Introducing a map of soil base cation concentration, an ecologically relevant GIS-layer for Amazonian forests

G. Zuquim*, J. Van doninck, P. P. Chaves, C. A. Quesada, K. Ruokolainen, H. Tuomisto

*Corresponding author for this work

Research output: Contribution to journal/Conference contribution in journal/Contribution to newspaperJournal articleResearchpeer-review

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Soil maps are crucial for habitat and species distribution modeling under present and future conditions, thereby providing relevant background information for conservation planning. In Amazonia, soil conditions are highly heterogeneous, which has important implications for the distribution and dynamics of the area's exceptional biodiversity. Unfortunately, available soil maps for this region suffer from inaccuracies and lack of ecologically relevant variables. Here, we develop a map of the sum of exchangeable base cation concentration (SB) in the surface soil by applying machine learning to a comprehensive set of over 10,000 field data points of SB values directly measured from soil samples or inferred using indicator plant species occurrences. As predictors, we used rasters of soil type probabilities, elevation, biomass and reflectance values from Landsat satellite images. Random Forest (RF) models were trained and tested using two different cross-validation strategies. We also assessed in which areas the map was more reliable using the area of applicability approach and compared the results with two other soil layers. The best predictors of SB variation were Landsat bands 7, 4 and 3, elevation, and probability of Histosols. The regional patterns observed across Amazonia were consistent with current geological understanding; lower SB values tended to occur in central Amazonian soils and higher values in western Amazonian soils, with considerable variation within each region. The model was found applicable over most of the Amazonian biome, especially in non-inundated (terra-firme) forest, but not over coastal areas, floodplains of major rivers and wetlands, which were poorly represented in the training data. Our new SB map over performed previous SB map and represent an accurate and ecologically meaningful variable. It is available as a digital GIS layer and can be used in habitat mapping and in modeling the current or future distributions of biological communities and species. This will advance general understanding of Amazonian biogeography and help in conservation planning.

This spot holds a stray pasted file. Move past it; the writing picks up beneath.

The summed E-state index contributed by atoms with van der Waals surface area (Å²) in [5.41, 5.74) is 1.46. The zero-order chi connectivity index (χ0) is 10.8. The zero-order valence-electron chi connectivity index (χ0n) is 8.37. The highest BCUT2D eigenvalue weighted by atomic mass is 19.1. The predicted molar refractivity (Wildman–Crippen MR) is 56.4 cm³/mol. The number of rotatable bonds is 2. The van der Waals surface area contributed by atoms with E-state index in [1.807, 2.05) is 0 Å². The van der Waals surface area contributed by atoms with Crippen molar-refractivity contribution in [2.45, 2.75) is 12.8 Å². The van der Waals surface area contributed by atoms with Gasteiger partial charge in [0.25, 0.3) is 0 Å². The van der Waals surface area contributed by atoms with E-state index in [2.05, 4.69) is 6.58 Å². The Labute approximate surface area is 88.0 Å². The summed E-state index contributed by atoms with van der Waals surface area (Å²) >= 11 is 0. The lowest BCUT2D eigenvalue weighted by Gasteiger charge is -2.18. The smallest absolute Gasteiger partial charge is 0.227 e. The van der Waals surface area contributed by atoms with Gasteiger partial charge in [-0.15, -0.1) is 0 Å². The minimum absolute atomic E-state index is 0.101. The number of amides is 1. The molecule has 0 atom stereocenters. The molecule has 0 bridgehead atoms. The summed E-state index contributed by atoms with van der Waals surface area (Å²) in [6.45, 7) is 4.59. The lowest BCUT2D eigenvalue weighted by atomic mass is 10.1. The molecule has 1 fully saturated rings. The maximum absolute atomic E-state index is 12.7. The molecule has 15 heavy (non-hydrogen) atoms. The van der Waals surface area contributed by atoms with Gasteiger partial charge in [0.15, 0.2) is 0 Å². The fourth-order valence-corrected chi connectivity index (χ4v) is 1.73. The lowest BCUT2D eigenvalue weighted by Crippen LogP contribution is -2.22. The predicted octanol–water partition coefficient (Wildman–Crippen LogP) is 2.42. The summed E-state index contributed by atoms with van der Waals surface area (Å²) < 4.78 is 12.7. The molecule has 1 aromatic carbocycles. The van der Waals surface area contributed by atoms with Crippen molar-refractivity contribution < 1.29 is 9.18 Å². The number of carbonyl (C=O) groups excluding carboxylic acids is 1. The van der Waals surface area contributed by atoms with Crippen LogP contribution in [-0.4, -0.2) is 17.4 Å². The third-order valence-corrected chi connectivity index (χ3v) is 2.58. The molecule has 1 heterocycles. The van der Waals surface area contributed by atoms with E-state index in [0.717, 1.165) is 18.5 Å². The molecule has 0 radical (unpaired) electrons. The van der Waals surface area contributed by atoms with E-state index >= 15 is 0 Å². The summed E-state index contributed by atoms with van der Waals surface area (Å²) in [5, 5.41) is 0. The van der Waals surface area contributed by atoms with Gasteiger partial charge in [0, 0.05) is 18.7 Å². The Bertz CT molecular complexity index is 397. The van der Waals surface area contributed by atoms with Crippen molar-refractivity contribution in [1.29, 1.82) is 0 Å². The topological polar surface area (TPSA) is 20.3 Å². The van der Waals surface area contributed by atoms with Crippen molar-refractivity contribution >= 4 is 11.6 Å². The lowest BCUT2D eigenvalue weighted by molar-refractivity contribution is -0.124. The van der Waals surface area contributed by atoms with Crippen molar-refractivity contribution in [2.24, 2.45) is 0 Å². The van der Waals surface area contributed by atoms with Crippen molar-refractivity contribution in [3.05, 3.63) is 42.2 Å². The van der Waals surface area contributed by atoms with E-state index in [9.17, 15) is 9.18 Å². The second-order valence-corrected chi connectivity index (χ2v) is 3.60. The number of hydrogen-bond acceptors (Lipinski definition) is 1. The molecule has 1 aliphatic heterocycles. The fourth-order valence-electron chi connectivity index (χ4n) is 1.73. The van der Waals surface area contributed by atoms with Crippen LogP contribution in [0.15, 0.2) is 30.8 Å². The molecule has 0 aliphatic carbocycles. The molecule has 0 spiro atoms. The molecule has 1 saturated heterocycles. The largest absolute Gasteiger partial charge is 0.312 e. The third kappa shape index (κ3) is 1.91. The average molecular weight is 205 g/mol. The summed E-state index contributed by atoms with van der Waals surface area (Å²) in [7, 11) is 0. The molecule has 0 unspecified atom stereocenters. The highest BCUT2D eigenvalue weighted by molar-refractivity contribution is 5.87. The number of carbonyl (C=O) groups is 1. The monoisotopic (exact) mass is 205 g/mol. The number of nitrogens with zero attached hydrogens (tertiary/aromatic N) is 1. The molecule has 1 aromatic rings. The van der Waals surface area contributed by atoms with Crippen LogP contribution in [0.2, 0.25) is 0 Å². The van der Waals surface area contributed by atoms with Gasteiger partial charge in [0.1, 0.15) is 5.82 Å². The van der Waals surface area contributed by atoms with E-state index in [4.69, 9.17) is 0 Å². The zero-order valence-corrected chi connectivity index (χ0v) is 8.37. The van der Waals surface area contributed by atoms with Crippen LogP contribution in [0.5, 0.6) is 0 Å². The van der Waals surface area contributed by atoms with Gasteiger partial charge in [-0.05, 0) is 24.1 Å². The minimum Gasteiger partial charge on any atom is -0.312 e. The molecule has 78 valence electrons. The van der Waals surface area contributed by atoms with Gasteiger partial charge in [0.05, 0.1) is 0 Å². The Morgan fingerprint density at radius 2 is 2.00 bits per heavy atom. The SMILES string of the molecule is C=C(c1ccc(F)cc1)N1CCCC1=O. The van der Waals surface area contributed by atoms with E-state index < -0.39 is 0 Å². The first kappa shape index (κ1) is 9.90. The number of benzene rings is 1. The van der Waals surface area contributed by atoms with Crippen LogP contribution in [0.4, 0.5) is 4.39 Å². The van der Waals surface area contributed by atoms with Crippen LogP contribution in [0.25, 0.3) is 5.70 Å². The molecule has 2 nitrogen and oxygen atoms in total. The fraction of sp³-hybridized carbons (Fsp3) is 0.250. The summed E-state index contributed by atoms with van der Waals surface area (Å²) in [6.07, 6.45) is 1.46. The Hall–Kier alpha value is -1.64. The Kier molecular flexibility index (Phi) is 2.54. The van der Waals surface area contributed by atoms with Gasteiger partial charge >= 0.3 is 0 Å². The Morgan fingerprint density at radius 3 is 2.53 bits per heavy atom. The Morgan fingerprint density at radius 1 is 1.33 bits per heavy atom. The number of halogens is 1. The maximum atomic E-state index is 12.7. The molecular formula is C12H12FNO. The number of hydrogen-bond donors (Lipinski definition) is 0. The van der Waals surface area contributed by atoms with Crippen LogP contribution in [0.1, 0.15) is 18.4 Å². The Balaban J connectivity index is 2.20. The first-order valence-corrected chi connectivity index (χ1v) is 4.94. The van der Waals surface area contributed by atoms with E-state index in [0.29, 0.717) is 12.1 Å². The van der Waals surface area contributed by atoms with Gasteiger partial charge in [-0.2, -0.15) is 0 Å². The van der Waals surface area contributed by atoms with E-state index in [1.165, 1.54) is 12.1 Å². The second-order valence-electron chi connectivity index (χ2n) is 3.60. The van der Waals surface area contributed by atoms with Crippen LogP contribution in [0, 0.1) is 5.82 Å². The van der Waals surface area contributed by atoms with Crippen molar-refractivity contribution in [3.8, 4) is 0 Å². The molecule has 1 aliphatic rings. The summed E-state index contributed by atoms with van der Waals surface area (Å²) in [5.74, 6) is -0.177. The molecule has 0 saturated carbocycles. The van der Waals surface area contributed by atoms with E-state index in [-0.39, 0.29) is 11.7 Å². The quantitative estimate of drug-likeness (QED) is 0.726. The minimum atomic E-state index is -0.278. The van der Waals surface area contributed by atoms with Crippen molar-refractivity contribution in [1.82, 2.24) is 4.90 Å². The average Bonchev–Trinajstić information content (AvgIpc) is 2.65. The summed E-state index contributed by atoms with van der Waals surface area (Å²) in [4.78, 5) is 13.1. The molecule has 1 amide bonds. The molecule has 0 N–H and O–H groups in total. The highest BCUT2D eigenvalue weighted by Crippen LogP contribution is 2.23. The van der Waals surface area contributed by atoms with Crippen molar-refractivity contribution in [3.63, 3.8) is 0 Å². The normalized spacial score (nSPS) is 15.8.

Original languageEnglish
Article numbere00645
JournalGeoderma Regional
Number of pages10
Publication statusPublished - Jun 2023


  • Acrisols
  • Arenosols
  • Digital map
  • Edaphic conditions
  • Ferrasols
  • Histosols
  • Indicator species
  • Machine learning
  • Multiple soil classes
  • Nutrient concentration
  • Random forest
  • Soil mapping
  • Soilgrids
  • Species distribution models
  • Tropical forests


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